A Biologics License Application has been submitted to the FDA for the investigational B-cell maturation antigen-directed chimeric antigen receptor T cell immunotherapy idecabtagene vicleucel as treatment of patients with multiple myeloma who have received at least 3 prior therapies.
A Biologics License Application has been submitted to the FDA for the investigational B-cell maturation antigen (BCMA)-directed chimeric antigen receptor (CAR) T cell immunotherapy idecabtagene vicleucel (Ide-cel, bb212) as treatment of patients with multiple myeloma who have received at least 3 prior therapies, which should include an immunomodulatory (IMiD) agent, a proteasome inhibitor (PI), and an anti-CD38 antibody, Bristol Myers Squibb announced in a press release.1
The BLA is supported by results from the phase II KarMMa study, which is evaluating the safety and efficacy of Ide-cel in patients with relapsed/refractory multiple myeloma.
Topline results from the study were announced in December 2019. The results showed that Ide-cel elicited deep and durable responses, achieving its primary end point of overall response rate (ORR).2
Out of 140 patients, 120 were given the target dosage of Ide-cel (150-450 x 106). The patients enrolled were heavily pretreated and had received a prior IMiD agent, PI, and an anti-CD38 antibody agent, and were refractory to their previous regimen. Overall, 94 patients were refractory to an anti-CD38 antibody, and 84% of patients were triple refractory.
At a median follow-up of 28 months, the ORR was 73.4% in patients who received the target dose, which led to complete responses (CRs) in 40 patients (31.3 %). The median duration of response (DOR) was 10.6 months, and the median progression-free survival (PFS) was 8.6 months.
At the next dose level (450 x 106), the ORR was 81.5% with 19 patients (35.2%) achieving a CR. The DOR and PFS in this group were both 11.3 months. Among patients who were given a 300 x 106dose of CAR T cells, the ORR was 68.6% with 20 patients (28.6%) achieving a CR. The DOR in this group was 9.9 months, and the PFS was 5.8 months. At the lowest dose level (150 x 106), the ORR was 50.0%, and a CR was observed in 1 patient (25%). The DOR and PFS were not reached in this group.
The safety profile observed in the KarMMa study was consistent with safety observed in a prior phase I study CRB-401 study, which was assessing the incidence of adverse events (AEs) in patients with relapsed/refractory multiple myeloma being treated with Ide-cel.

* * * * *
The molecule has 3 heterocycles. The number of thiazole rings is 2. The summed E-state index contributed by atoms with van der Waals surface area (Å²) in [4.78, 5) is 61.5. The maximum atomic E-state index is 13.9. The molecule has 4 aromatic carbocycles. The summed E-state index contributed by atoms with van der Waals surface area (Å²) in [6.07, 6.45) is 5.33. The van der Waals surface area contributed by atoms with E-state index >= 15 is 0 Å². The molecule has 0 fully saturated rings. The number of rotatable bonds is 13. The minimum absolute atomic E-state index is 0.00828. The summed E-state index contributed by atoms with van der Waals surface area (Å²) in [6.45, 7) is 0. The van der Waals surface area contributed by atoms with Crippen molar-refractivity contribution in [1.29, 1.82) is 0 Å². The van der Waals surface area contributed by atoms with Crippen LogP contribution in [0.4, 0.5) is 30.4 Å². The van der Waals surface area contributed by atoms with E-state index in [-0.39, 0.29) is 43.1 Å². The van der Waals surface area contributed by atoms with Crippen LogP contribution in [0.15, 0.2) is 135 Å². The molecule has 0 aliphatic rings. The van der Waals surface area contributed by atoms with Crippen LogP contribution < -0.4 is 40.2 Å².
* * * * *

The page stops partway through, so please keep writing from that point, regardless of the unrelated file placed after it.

In KarMMa, 5.5% of patients experienced grade higher cytokine release syndrome (CRS). One of the CRS events was fatal. Grade 3 or higher neurotoxicity events occurred in 3.1% of patients. Less than 6% of patients among each dose level of CAR T-cell therapy had grade 3 or higher CRS or neurotoxicity events. Overall, any-grade CRS occurred in 83.6% of the study population (n =107), and any-grade neurotoxicity events occurred in 18% of the patients (n = 23).
KarMMa is an ongoing multicenter study being conducted in Japan. The secondary end points being evaluated include CR, time to response, DOR, PFS, overall survival, AEs, and pharmacokinetics.
To be eligible for the trial, patients must be at least 18 years of age with a documented diagnosis of multiple myeloma, an ECOG performance status of 0 or 1, and measurable disease. The study excluded individuals with known central nervous system (CNS) involvement with myeloma, active or prior plasma cell leukemia, solitary plasmacytomas or non-secretory myeloma without other evidence of measurable disease, inadequate organ function, evidence of infection related to human immunodeficiency virus, evidence of active viral infection with hepatitis B virus or hepatitis C virus, history of class III or IV congestive heart failure, hypersensitivity to any component of Ide-cel, a second malignancy in addition to myeloma, and those who known CNS involvement with myeloma or a history of CNS pathology.
Ide-cel was granted Breakthrough Therapy Designation by the FDA for relapsed/refractory multiple myeloma. The drug also has a designation in Europe.1